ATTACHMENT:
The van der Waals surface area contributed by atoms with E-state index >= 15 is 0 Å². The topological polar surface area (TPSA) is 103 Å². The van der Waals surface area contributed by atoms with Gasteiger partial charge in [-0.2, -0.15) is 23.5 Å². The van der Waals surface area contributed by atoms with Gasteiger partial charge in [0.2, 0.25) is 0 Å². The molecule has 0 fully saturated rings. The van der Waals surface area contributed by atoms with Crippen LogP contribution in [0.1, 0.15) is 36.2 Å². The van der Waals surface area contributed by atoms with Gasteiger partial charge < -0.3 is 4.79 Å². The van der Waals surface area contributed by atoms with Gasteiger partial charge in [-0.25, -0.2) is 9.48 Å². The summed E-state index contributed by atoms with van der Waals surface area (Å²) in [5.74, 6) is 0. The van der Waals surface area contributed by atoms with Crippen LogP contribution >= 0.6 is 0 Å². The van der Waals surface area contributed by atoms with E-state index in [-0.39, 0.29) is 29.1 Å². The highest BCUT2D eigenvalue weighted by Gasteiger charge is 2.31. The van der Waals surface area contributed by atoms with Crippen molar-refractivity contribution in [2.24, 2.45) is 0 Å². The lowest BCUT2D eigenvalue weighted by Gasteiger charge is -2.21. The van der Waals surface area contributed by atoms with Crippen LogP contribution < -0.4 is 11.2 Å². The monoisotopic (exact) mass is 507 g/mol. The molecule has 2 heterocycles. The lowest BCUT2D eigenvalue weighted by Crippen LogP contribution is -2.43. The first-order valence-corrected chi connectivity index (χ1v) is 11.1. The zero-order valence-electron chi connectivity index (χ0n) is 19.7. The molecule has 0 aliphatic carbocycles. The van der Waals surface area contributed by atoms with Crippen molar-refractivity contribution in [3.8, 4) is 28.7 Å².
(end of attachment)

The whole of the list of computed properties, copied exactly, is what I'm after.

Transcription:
The van der Waals surface area contributed by atoms with E-state index >= 15 is 0 Å². The topological polar surface area (TPSA) is 103 Å². The van der Waals surface area contributed by atoms with Gasteiger partial charge in [-0.2, -0.15) is 23.5 Å². The van der Waals surface area contributed by atoms with Gasteiger partial charge in [0.2, 0.25) is 0 Å². The molecule has 0 fully saturated rings. The van der Waals surface area contributed by atoms with Crippen LogP contribution in [0.1, 0.15) is 36.2 Å². The van der Waals surface area contributed by atoms with Gasteiger partial charge < -0.3 is 4.79 Å². The van der Waals surface area contributed by atoms with Gasteiger partial charge in [-0.25, -0.2) is 9.48 Å². The summed E-state index contributed by atoms with van der Waals surface area (Å²) in [5.74, 6) is 0. The van der Waals surface area contributed by atoms with Crippen LogP contribution >= 0.6 is 0 Å². The van der Waals surface area contributed by atoms with E-state index in [-0.39, 0.29) is 29.1 Å². The highest BCUT2D eigenvalue weighted by Gasteiger charge is 2.31. The van der Waals surface area contributed by atoms with Crippen molar-refractivity contribution in [2.24, 2.45) is 0 Å². The lowest BCUT2D eigenvalue weighted by Gasteiger charge is -2.21. The van der Waals surface area contributed by atoms with Crippen LogP contribution < -0.4 is 11.2 Å². The monoisotopic (exact) mass is 507 g/mol. The molecule has 2 heterocycles. The lowest BCUT2D eigenvalue weighted by Crippen LogP contribution is -2.43. The first-order valence-corrected chi connectivity index (χ1v) is 11.1. The zero-order valence-electron chi connectivity index (χ0n) is 19.7. The molecule has 0 aliphatic carbocycles. The van der Waals surface area contributed by atoms with Crippen molar-refractivity contribution in [3.8, 4) is 28.7 Å².